Indentured Servants and Slaves -
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The Maryland economy in the late 1700s was dependent on servants. These servants included apprentices, slaves and convicts, as well as indentured servants.

Servants and slaves at Hampton were essential to the day-to-day operations at both the plantation and the Northampton Furnace and Forge.

The Ridgelys contracted with more than 300 indentured servants between 1750 and 1800 at the Hampton plantation and the Northampton iron works. Some were voluntarily indentured, while most were involuntary.

As many servants were illiterate, there are few written records by the servants themselves.

Most adult indentures lasted four or five years, but children could serve much longer. The length of the indenture varied and was based on expected productivity.

On plantations, male slaves were often trained in skilled work; the majority of women performed unskilled work.

Although indentured servants tended to receive better treatment than slaves, they more frequently attempted escape.

African-American slaves were less likely to run away than white indentured servants, because they were more conspicous in the free white population and, thus, were more apt to be caught.

More men than women ran away, because, it was believed, men were more aware of life outside the plantation. Women were also hesitant to run because of their children.

Numerous entries in the Northampton accounts refer to runaways. Payments were itemized in broadside announcements and newspaper notices. Fees and rewards for locating runaways were also listed.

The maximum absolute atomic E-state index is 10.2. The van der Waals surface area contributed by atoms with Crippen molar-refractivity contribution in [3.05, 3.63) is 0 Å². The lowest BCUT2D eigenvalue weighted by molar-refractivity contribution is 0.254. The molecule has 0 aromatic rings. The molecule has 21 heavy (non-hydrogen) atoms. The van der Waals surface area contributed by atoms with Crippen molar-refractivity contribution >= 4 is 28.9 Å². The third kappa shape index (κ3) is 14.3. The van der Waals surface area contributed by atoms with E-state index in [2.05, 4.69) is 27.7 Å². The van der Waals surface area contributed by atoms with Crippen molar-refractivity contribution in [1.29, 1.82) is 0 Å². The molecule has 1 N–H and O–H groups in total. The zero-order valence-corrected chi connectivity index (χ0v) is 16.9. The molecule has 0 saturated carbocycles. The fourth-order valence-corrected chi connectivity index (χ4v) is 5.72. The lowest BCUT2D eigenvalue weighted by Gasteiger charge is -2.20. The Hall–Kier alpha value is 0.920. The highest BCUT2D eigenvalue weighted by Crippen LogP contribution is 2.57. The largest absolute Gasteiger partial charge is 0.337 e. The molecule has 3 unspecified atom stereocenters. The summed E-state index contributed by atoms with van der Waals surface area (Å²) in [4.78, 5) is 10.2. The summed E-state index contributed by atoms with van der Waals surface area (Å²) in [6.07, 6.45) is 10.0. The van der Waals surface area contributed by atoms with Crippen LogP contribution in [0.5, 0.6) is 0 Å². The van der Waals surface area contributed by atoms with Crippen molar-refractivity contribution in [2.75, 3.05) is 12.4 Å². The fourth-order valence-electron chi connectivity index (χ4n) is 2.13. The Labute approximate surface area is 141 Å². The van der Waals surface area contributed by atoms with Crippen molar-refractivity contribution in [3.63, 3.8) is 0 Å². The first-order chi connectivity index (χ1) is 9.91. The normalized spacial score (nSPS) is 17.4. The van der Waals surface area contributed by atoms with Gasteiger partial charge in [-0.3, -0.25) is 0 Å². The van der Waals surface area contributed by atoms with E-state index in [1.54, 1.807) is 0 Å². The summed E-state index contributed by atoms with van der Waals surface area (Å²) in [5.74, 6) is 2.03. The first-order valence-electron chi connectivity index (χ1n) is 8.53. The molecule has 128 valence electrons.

Most slaves did not see the American Revolution as a war for their freedom, rather, they regarded the event as an opportunity for escape.

The British quickly realized that slaves could be valuable allies against the Patriots. On November 7, 1775, Virginia’s governor, John Murray, Earl of Dunmore, issued a proclamation that offered freedom to slaves who would join the British army. Meanwhile, Maryland allowed slaves to serve in the militia as substitutes for their masters. These arrangements typically involved promises of freedom in exchange for military service. In January 1777, General William Howe issued a proclamation directed to slaves, offering freedom. In response to this proclamation, many slaves escaped in family groups. It is estimated that 6,000 slaves escaped to the British army between 1775 and 1781.

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This project was developed through a Teaching American History Grant partnership between Baltimore County Public Schools and the Center for History Education at the University of Maryland, Baltimore County (UMBC), with assistance from Hampton National Historic Site, National Park Service.
Contact Hampton National Historic Site at 410-823-1309 ex. 207 to arrange for class visits. |